After the adoption of blind auditions, the proportion of women hired by major symphony orchestras doubled—from 20 percent to 40 percent. In retrospect it is easy to see that a virtuoso = male stereotype was an invalid but potent mindbug, undermining the orchestra’s ability to select the most talented musicians. Two things stand out about the introduction of blind auditions for orchestra hiring. First is that they did the experiment at all; few experts are able to have sufficient distrust of their own abilities to actually put themselves to a test. Second, the fix was simple and cheap—a piece of cloth. Outsmarting this particular mindbug required awareness, a desire to improve, and a method for improving. It did not need to be complicated or costly.
Whenever possible, look for ways to eliminate bias by removing chances for it to happen in the first place. This removes bias from the system instead of relying on us to catch ourselves in the act. But if you still want to stop bias at the source you’ll need a new “autopilot setting” using step 3.
3. Reset Your Autopilot Using The Hero Assumption
Start thinking about implicit and cognitive bias and it’s easy to get discouraged. Leaders get the chance to act on bias dozens of times a day. And be honest. How often do you look at your employees like drivers on the road I mentioned earlier?
We call this the Villain Assumption. The Villain Assumption is the opposite of the Hero Assumption (“nobody wakes up thinking they are the villain of their story”). I’d bet you’ve made the Villain Assumption toward someone on your team at least once today without realizing it. Late for a meeting? Probably wasting time on social media. Quality issue? Probably doesn’t care as much about the work as you do.
Worse, you may make the Villain Assumption toward yourself. Do you ever wonder whether you have what it takes to be a great leader? Are you organized enough? Driven enough? That’s the Villain Assumption. You may have even had some thoughts like that while reading this article.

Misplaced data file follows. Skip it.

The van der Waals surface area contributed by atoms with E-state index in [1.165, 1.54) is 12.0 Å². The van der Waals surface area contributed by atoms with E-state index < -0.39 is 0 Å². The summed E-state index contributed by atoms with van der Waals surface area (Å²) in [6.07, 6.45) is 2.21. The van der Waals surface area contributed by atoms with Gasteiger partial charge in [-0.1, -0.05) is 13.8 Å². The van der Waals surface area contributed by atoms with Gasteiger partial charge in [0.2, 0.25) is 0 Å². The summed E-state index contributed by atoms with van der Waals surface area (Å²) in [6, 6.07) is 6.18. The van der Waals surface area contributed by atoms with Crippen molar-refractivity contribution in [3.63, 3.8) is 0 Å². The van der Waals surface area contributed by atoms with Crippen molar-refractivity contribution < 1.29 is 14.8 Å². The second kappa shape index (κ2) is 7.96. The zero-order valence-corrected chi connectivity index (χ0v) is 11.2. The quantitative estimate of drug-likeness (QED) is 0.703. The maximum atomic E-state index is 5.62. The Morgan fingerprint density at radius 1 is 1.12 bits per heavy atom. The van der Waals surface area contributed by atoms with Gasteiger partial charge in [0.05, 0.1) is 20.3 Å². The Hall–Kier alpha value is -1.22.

The Hero Assumption isn’t just being nice. It is a key difference maker in how they perform. Research on the Pygmalion effect proves that your assumptions about your team influences how they perform – for better or worse. And it’s not just a good idea for your teammates. The stereotypes and implicit assumptions we make can negatively effect the way we act and behave toward ourselves and even harm our health. One study Banaji and Greenwald cite shows that elderly people who have negative implicit assumptions about age are more likely to suffer from heart disease when they’re older. They conclude:
In understanding mindbugs, a persuasive reason to take them seriously is self-interest: Stereotypes can negatively affect our actions toward ourselves.
Therefore Step 3 is to make the Hero Assumption about your teammates. This must be your “default” position. Anytime you experience a trigger look for how the glass is half-full. Assume positive intent. When your coworker reacts think of them like the Actor instead of the Observer (the same way you would for yourself).
Each one of us faces a complicated set of implicit and cognitive biases. We almost never think about them (after all, they’re implicit). Even worse, they are very hard to overcome. This means we have to always look out for them and be ready to manage them when they pop up. You can do that by:
- Checking Yourself (working on self-awareness and always being on the lookout for implicit and cognitive bias);
- Checking Your Autopilot (look for triggering situations and create alarms to make sure you consider bias; or look for situations where you can set your autopilot to overcome potential bias);
- Make the Hero Assumption Your “Default” Setting (set you and your team up for success by assuming the best and not the worst).
I know you can handle it. After all, I’m making the Hero Assumption about you.
Do you have any experience with implicit bias in your life? What about cognitive bias? When was the last time you tried to recognize some of your own biases. Does the Hero Assumption come naturally to you? Let us know in the comments.